I have a portfolio of over 50 residential properties throughout the North of England.

I first came across Kevin in 2010 when he was performing capital allowances valuations in respect of houses of multiple occupation (HMO). At that point, not many accountants that I spoke to, had much of a clue about the ability to claim the allowances whilst many of those organisations who were in the know, were keen to do the valuations for a hefty fee but then really did not instil me with any confidence about the tax implications.

Kevin was different; we had an initial chat over the phone, there was no big sell and no hefty fee. Because he has a tax and surveying background, not only was he able to undertake the valuations he was able to liaise with my accountant to fully explain the tax implications and talk him through the reporting procedure.

There is no question that the tax savings I made hugely outweighed his fees.

Fast forward 5 years and there is no surprise that, once again, he seems to have a far greater understanding of the latest tax changes than the accountants of other landlords that I regularly speak with.

He has kept me fully updated on the tax implications of the loss of wear and tear and the changes in the allowability of loan interest. He has provided me with an in depth report showing how much post tax income I would have from the present day right through until 20/21 when the restriction is fully in force. It did not paint a pretty picture. In fact, I would go so far as to say, that I would almost certainly no longer be able to continue to operate as a property investor by 20/21 in a sole trader capacity. Consequently, as of 01/04/16, I am now operating as a limited company, Kevin guiding me and my accountant through the tricky incorporation maze and explaining the best profit extraction method going forward.

I would point out that we had been discussing the SDLT implications of incorporation on the run up to the Budget on 16/03/16. With over 50 properties this was going to be a hefty charge for me. We had anticipated there would be a relief for the transfer of more than 15 properties into company ownership. When it was announced in the Budget that this would not apply, Kevin contacted me on Budget day whilst I was in South America to break the news and to push for the transfer to take place by 31/03/16 in order to save an extra 3% SDLT, which I duly did.

Once again, big tax savings for reasonable costs but, most importantly to me, I know exactly where my business is going, how much money I can personally extract from the company & how much should be left in to help pay off existing mortgages or to expand the business.

It really is a no brainer to work with Kevin whether you are a large or small property investor.


JC, Leeds


We first used the tax services of Kevin almost 10 years ago when he was working for a local firm of chartered accountants. Having received an excellent service from him for a number of years (including expanding from a partnership to a limited company) we were delighted to hear that Kevin had set up on his own and had no hesitation in signing up as a client in 2012. He continues to offer a very personable and cost effective service. We would absolutely recommend him to any other small company like ours.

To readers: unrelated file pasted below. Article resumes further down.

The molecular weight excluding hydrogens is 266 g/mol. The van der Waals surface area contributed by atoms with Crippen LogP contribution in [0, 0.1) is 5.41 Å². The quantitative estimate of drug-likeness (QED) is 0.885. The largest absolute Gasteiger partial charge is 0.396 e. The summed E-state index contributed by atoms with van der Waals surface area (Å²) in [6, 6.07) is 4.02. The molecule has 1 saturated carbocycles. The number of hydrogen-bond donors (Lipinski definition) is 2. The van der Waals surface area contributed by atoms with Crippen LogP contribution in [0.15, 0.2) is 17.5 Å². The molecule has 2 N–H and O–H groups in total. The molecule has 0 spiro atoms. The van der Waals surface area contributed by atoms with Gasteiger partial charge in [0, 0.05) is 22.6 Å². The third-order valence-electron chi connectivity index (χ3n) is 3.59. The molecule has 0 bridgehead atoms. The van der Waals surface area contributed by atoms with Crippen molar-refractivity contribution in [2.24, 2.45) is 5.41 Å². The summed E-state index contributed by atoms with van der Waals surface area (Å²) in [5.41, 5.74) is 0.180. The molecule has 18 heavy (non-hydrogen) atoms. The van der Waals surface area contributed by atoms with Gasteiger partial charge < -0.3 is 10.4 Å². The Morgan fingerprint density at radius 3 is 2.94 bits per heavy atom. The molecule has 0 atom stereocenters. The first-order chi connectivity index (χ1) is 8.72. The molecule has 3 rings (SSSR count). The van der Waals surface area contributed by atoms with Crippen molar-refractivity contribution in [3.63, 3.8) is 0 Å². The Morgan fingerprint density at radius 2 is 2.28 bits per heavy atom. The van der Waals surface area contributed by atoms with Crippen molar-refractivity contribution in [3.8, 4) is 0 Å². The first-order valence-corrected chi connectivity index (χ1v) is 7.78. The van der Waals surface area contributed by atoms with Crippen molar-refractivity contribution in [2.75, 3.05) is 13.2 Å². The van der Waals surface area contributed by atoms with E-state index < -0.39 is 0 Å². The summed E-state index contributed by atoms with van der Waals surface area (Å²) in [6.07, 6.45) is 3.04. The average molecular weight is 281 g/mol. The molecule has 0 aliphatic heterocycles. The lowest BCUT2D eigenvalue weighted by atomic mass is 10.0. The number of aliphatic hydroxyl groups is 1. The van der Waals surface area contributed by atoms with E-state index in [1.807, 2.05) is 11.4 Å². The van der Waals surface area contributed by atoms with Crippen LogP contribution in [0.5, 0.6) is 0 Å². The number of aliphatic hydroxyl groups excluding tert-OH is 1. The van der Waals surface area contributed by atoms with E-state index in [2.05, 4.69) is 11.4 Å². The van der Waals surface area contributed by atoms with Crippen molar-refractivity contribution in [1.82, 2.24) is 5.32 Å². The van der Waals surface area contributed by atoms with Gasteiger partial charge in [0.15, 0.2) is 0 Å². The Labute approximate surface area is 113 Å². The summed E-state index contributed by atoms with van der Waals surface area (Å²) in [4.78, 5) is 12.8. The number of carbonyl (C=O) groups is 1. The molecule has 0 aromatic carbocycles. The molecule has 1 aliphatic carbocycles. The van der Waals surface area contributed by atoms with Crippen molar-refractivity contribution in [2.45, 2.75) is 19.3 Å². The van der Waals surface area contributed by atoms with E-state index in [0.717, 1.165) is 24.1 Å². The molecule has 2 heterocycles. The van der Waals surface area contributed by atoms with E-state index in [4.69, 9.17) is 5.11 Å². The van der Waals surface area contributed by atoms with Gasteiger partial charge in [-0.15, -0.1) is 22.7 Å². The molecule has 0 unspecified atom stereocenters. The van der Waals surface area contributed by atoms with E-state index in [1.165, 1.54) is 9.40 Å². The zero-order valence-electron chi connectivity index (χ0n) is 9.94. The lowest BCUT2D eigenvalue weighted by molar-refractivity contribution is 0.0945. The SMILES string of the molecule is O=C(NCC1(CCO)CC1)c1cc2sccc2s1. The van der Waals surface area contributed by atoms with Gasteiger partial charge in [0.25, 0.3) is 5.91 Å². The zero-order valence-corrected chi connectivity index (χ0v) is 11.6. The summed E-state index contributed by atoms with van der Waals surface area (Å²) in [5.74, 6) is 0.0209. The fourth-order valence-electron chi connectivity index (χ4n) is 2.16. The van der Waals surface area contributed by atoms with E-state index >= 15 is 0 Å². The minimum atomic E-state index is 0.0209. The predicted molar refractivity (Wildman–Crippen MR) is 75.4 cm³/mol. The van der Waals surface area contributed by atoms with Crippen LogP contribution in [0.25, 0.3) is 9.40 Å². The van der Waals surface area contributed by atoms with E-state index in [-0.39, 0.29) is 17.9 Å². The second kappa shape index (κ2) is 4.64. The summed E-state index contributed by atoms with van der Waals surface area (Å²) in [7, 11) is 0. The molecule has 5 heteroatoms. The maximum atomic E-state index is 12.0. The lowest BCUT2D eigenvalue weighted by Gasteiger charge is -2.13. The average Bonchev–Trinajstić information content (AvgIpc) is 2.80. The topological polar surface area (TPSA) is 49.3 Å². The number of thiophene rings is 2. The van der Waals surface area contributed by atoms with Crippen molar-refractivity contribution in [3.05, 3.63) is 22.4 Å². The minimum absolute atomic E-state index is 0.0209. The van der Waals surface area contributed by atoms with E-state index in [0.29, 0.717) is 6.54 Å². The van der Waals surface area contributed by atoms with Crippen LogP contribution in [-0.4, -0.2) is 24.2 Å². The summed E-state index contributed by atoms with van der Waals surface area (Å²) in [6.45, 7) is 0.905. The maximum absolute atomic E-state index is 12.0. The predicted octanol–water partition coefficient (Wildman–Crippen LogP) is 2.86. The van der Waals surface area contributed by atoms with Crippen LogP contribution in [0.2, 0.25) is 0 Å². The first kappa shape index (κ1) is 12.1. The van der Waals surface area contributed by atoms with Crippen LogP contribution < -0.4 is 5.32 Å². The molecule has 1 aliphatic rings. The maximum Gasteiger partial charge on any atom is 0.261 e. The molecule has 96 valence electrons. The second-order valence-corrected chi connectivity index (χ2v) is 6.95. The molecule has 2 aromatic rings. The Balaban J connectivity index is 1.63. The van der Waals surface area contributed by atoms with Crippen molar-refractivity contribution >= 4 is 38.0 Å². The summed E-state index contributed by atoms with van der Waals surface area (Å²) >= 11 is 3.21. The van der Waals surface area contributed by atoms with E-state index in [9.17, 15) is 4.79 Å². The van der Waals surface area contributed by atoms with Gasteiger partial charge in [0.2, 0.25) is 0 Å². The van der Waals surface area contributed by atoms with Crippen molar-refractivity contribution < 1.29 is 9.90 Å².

In addition to our company, we have a small residential property portfolio and were contemplating disposing of one of the properties in 2014/15. Had we not consulted with Kevin prior to the sale, we would have been facing an unwelcome Capital Gains Tax Liability. However, by transferring the property from sole into joint ownership we were able to benefit from a second CGT exemption which saved us almost £2,000’.  


Mrs S (Company Director, Bingley)

I first met with Kevin in July 2015 because I was worried that I had been receiving rental income for 3 years but had not declared anything to the tax man. The reason I had not done so was because I had spent quite a bit doing it up when I first purchased it and, by my calculations, I had only just started to make a profit in the tax year ended 05/04/2015.

Kevin explained that not all the expenses would be allowable because some counted as improvements. He provided a fact sheet on ‘Revenue versus  Capital’ indicating that those costs that counted as improvements would, ultimately, be available to set against any gains on disposal of the BTL. He also clarified the other expenses I was entitled to claim.

He calculated the net profit from letting. Even though no tax was payable he advised that the income still needed to be reported to HMRC which he duly did via a letter as, he said, the amounts involved were below the level for which a tax return was required. Apparently, this saved me penalties for failing to submit tax returns by the due date.

A tax return will be required for 2015/16 and I will be using Kevin to prepare this as, last year, he took away my concerns in sorting out my tax in a professional manner. He is not expensive and I feel comfortable dealing with him.

I would be happy to recommend him based on my experience.


RT, Bradford.